Wednesday, January 04, 2006
Homage to Herodotus and Farris Hassan
Yesterday I read comments that author Robert Kaplan made while being interviewed about his new book Imperial Grunts: The American Military on the Ground. Here's a particular quote that caught my eye. He's speaking of a Greek historian who wrote about the military and war in his day.
"... but you know, of all the classical writers, the one I admire the most is Herodotus, because Herodotus doesn't write about one subject. He describes landscapes. He describes personalities. He gives stories. He recreates a world of what people believe."
I found this interesting in light of both my endeavors, and the mainstream media attention focused this past week on a Florida high school junior who skipped school to travel here to Iraq. Farris Hassan, inspired by the idea of immersion journalism, trekked to Iraq to see for himself the reality on the street in his parent's homeland. I think I'm a combination of both of them; the curious archetypical sage with a bad case of adolescent omnipotence.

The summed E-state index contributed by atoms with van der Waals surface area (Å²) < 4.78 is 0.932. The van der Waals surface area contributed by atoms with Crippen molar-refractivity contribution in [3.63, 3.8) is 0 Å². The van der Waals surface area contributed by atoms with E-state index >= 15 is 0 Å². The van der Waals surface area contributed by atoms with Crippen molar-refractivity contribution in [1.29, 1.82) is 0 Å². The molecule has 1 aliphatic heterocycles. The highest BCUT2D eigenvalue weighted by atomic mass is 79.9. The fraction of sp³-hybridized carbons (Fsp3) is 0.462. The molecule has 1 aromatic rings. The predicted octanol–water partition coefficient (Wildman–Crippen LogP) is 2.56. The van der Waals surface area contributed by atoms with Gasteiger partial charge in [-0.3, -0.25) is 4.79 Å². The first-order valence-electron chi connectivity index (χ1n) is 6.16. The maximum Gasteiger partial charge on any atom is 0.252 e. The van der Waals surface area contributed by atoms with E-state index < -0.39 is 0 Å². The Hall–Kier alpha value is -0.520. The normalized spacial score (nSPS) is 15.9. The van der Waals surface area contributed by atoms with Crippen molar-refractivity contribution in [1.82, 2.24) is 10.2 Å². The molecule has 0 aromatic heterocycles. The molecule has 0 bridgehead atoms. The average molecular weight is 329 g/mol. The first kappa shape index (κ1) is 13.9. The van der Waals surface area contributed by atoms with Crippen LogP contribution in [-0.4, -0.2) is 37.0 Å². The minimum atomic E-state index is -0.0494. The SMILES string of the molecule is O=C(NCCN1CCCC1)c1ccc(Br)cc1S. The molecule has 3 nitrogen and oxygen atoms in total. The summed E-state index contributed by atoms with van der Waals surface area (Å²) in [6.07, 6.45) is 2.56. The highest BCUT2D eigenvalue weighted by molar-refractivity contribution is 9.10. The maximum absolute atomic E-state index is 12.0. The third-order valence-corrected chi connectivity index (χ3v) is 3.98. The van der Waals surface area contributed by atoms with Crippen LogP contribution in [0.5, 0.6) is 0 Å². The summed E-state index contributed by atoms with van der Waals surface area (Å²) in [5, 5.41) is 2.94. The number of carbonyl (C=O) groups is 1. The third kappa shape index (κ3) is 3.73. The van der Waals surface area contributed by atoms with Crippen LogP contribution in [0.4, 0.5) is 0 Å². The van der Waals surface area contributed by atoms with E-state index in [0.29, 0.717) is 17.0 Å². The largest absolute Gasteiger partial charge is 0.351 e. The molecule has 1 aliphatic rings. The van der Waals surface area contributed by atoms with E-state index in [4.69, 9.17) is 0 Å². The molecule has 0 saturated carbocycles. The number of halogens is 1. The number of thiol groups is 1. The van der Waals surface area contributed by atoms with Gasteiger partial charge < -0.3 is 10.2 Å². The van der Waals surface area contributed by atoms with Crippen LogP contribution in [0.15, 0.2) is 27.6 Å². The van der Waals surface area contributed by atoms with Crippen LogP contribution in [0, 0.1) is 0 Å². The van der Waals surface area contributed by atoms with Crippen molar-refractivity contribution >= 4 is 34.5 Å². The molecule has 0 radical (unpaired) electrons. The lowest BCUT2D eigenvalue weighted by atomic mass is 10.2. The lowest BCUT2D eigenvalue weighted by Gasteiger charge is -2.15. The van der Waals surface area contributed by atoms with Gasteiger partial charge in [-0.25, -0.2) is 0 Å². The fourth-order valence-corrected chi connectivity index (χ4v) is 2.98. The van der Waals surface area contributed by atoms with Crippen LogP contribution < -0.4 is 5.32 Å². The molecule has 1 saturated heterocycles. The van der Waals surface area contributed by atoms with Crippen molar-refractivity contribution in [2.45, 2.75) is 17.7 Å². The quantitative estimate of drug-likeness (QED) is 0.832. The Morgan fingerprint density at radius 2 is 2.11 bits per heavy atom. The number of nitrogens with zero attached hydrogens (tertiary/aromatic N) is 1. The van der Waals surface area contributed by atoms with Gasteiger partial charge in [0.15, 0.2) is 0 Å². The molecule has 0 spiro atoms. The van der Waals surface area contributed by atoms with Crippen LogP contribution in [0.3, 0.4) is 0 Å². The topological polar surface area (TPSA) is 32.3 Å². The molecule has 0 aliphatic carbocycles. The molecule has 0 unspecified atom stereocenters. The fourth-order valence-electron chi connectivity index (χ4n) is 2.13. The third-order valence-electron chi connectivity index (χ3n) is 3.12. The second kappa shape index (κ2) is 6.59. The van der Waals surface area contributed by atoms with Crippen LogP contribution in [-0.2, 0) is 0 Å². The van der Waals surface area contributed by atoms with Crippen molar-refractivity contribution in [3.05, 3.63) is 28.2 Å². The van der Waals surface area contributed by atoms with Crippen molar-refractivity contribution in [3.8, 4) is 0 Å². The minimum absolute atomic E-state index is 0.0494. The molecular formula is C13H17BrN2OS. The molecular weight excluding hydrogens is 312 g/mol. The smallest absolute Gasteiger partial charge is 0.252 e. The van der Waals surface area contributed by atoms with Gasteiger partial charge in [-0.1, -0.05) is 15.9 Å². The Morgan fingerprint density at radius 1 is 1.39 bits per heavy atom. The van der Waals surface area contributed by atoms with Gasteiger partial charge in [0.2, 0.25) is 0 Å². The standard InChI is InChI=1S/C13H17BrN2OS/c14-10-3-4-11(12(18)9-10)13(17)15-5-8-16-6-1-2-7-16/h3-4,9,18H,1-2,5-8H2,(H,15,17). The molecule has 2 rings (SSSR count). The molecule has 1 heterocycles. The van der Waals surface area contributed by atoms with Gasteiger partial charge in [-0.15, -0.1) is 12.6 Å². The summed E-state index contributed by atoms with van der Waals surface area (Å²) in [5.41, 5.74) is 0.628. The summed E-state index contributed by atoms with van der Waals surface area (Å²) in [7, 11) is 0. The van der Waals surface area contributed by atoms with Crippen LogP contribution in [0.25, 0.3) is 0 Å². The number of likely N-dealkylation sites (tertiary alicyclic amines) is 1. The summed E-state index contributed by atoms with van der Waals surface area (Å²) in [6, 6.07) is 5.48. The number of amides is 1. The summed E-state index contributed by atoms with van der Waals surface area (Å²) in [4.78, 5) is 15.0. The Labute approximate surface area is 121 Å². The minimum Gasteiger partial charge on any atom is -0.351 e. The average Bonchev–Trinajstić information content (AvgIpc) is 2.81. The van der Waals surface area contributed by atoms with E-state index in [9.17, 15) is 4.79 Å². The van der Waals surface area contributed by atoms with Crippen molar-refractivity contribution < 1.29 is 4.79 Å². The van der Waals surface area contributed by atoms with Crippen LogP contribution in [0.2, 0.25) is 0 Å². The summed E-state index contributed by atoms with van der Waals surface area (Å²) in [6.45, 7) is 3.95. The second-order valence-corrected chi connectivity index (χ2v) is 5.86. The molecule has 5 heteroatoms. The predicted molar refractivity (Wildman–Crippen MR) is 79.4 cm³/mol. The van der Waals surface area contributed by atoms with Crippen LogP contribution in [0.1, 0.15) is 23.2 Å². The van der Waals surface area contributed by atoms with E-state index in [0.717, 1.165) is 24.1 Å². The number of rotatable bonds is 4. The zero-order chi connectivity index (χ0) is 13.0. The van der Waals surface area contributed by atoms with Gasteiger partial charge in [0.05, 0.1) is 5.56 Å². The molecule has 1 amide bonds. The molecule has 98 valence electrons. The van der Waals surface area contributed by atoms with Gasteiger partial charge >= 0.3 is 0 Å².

The drawings I include today show Marines who've been waiting hours for a helicopter ride out of a forward operating base. These guys are what's referred to as "assorted cats and dogs". Marines with specialized skills, such as photojournalists, dog handlers with their bomb sniffing canine cohorts, satellite communications specialists and of course, yours truly, who've been attached to operational combat units for the duration of a specific fight. After the operation is over they're detached and left to their own devices to retrograde back to home commands for further assignments. This means signing up for space "A" (A for available) flights and then waiting for hours in the sun on some rough graveled landing strip hoping that a sortie of helos shows up that's eventually going your way and has enough room for you and all your stuff. Hurry up and wait is the order of the day. These guys, though they make small talk with each other, mostly sit exhausted among their piles of gear lost in sleep or thought. These particular groups wait at Al Qaim, an abandoned railroad maintenance yard in the farthest reaches of the western Iraqi desert.